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8 Simple Tips To Declutter Your Home From Toys

Are your kid’s toys strewn across your house? In search of a simple way to keep it clean? Follow these easy tips and your home will look brand new!

There are so many studies out there about why kids need less toys. Main reason? To spark more creativity! So how can you achieve this in your own home? Start by decluttering most of the toys! Yes!

1. Less is More

This means keeping a really small amount of toys. Not “no toys” but minimal. Start getting rid of toys that your kids aren’t playing with and removing the sentimental value you have placed on that toy. Money is already spent on that toy, so no use holding onto it because “you spent good money on it”. If no one is playing with it, get it out of your home because it is actually a distraction from the toys they do want to play with.

2. Think About the "Why"

Then stop bringing new things into the house until you have a system set up. Think about why you buy a toy before you actually purchase that toy. Most children don’t buy toys for themselves – somebody else does. If there are too many toys in your home, start with yourself. Why are there so many toys in your home? A healthy look at your own motivations may go a long way in solving this problem.

3. Quality Over Quantity

Choose quality over quantity toys. Pick toys for quality and purpose rather than amount. My son was really into trains and my husband thought we needed more tracks and more trains. I refused to let them in the house. My son created an epic track using Magna-tiles and blocks and created his own bridges. When my husband saw, he realized that more is not better. It would have completely stifled his creativity to construct this train track.

4. Sort Through Frequently

Another thing to keep less toys in your home is to declutter often. Make some clean sweeps on toys frequently. Have a designated area where you can put gently used toys and dump the broken or missing parts of toys. Teach kids to do this so they can maintain it as well!

5. Make a "Toy Area"

Set a specific, physical space for toys that is their designated space for toy categories. All blocks go in 1 bin and when that bin is full, you need to declutter that bin in order to keep your toys to a minimum. Large toys like those Little Tykes houses and ramps should all be grouped together in one specific area.

6. Don't Fall Prey

Another tip to stopping the toy clutter is don’t buy into fads. Those toy companies know how to make a toy a “fad”. Don’t fall for it!! Kids only know about these fads because of you or television.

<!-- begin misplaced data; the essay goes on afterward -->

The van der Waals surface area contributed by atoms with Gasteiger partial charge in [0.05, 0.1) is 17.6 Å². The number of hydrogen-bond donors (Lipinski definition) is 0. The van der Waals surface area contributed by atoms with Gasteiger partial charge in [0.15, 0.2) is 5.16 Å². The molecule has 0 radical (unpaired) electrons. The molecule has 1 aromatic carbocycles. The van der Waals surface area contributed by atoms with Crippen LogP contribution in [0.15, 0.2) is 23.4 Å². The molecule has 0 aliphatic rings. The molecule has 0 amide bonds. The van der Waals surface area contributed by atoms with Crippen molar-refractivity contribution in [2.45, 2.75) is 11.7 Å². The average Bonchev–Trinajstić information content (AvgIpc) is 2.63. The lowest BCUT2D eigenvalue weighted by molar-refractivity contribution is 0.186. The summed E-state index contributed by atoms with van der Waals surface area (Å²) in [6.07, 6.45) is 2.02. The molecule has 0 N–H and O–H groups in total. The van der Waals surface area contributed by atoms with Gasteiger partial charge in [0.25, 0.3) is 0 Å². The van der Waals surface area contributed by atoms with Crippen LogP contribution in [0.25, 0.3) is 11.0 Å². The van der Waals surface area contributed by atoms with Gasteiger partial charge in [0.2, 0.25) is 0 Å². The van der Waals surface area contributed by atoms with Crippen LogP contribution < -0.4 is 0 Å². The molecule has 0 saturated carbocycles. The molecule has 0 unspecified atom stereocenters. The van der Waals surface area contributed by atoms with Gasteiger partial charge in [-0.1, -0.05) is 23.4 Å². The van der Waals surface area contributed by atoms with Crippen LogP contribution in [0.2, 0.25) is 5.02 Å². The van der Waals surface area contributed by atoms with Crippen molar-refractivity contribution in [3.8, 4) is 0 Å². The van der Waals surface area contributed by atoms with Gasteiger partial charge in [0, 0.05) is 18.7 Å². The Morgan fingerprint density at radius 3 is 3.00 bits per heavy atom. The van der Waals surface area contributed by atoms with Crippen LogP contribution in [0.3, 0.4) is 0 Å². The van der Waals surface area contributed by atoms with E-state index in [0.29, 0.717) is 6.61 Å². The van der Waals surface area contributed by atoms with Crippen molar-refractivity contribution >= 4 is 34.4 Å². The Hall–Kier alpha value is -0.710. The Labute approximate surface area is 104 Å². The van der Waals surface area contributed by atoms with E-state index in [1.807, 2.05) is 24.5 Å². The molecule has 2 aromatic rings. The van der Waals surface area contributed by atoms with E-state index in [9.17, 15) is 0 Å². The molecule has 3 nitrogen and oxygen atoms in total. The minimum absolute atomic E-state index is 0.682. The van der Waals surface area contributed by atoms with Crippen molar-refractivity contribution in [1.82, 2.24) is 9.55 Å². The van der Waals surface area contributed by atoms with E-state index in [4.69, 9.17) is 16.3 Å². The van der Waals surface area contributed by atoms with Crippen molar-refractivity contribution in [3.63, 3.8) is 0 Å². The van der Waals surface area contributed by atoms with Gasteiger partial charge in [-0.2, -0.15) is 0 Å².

7. Set Realistic Expectations and Make a Plan

Avoid temper-tantrums in stores by setting expectations. When you go into stores, it can seem easy to just buy a toy to keep your kid quiet. But that needs to stop if you are going to have less toys in your home. Start by creating a plan when you go into a store. I give my kids specific items they have to remember to grab and put in the cart. For example, I will give my daughter the job to remember the apples and milk at the grocery store. She gets to put it in the cart and on the register. This helps limit her wanting to buy something because she feels like she already is buying something.

8. Set a Good Example

Finally, limit your own toys. Kids will always learn more from examples than words. If your life is caught up in always needing to own the latest fashion, technology, or product on the market, theirs will be too. And it would be unreasonable to expect anything less.

So start living with less toys to encourage more creativity for the kids!

About the Author

Jessica Litman is the founder and creative director of The Organized Mama, an online resource to teach families how to get organized with practical organizing and decorating tips. Over the past 8 years, Jessica and her team have helped countless families get organized through in-home services, speaking engagements, and blog + video tutorials. Jessica has been named “Family Organizing Expert” by People.com and has had her work featured in Better Homes and Gardens, Parents Magazine, and The Boston Globe.

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